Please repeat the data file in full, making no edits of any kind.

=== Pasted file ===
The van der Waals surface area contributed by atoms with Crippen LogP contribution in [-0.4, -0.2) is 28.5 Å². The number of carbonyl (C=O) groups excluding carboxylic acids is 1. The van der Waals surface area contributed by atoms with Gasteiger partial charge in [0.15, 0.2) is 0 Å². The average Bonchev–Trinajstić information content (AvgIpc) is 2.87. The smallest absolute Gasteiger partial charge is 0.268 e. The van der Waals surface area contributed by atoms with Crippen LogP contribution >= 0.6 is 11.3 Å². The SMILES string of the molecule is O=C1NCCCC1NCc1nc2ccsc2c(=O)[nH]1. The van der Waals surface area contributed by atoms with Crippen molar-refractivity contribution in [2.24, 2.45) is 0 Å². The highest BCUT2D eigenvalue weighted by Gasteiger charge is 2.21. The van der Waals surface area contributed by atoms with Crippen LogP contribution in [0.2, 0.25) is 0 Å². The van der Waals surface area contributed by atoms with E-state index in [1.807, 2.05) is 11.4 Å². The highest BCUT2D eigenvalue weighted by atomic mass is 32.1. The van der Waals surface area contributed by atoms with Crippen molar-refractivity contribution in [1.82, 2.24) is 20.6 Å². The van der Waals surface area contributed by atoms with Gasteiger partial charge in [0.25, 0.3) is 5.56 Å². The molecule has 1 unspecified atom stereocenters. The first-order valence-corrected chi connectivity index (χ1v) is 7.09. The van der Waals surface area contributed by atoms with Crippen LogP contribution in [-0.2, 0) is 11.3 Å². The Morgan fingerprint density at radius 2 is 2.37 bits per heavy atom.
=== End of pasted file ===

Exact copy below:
The van der Waals surface area contributed by atoms with Crippen LogP contribution in [-0.4, -0.2) is 28.5 Å². The number of carbonyl (C=O) groups excluding carboxylic acids is 1. The van der Waals surface area contributed by atoms with Gasteiger partial charge in [0.15, 0.2) is 0 Å². The average Bonchev–Trinajstić information content (AvgIpc) is 2.87. The smallest absolute Gasteiger partial charge is 0.268 e. The van der Waals surface area contributed by atoms with Crippen LogP contribution >= 0.6 is 11.3 Å². The SMILES string of the molecule is O=C1NCCCC1NCc1nc2ccsc2c(=O)[nH]1. The van der Waals surface area contributed by atoms with Crippen molar-refractivity contribution in [2.24, 2.45) is 0 Å². The highest BCUT2D eigenvalue weighted by Gasteiger charge is 2.21. The van der Waals surface area contributed by atoms with Crippen LogP contribution in [0.2, 0.25) is 0 Å². The van der Waals surface area contributed by atoms with E-state index in [1.807, 2.05) is 11.4 Å². The highest BCUT2D eigenvalue weighted by atomic mass is 32.1. The van der Waals surface area contributed by atoms with Crippen molar-refractivity contribution in [1.82, 2.24) is 20.6 Å². The van der Waals surface area contributed by atoms with Gasteiger partial charge in [0.25, 0.3) is 5.56 Å². The molecule has 1 unspecified atom stereocenters. The first-order valence-corrected chi connectivity index (χ1v) is 7.09. The van der Waals surface area contributed by atoms with Crippen LogP contribution in [-0.2, 0) is 11.3 Å². The Morgan fingerprint density at radius 2 is 2.37 bits per heavy atom.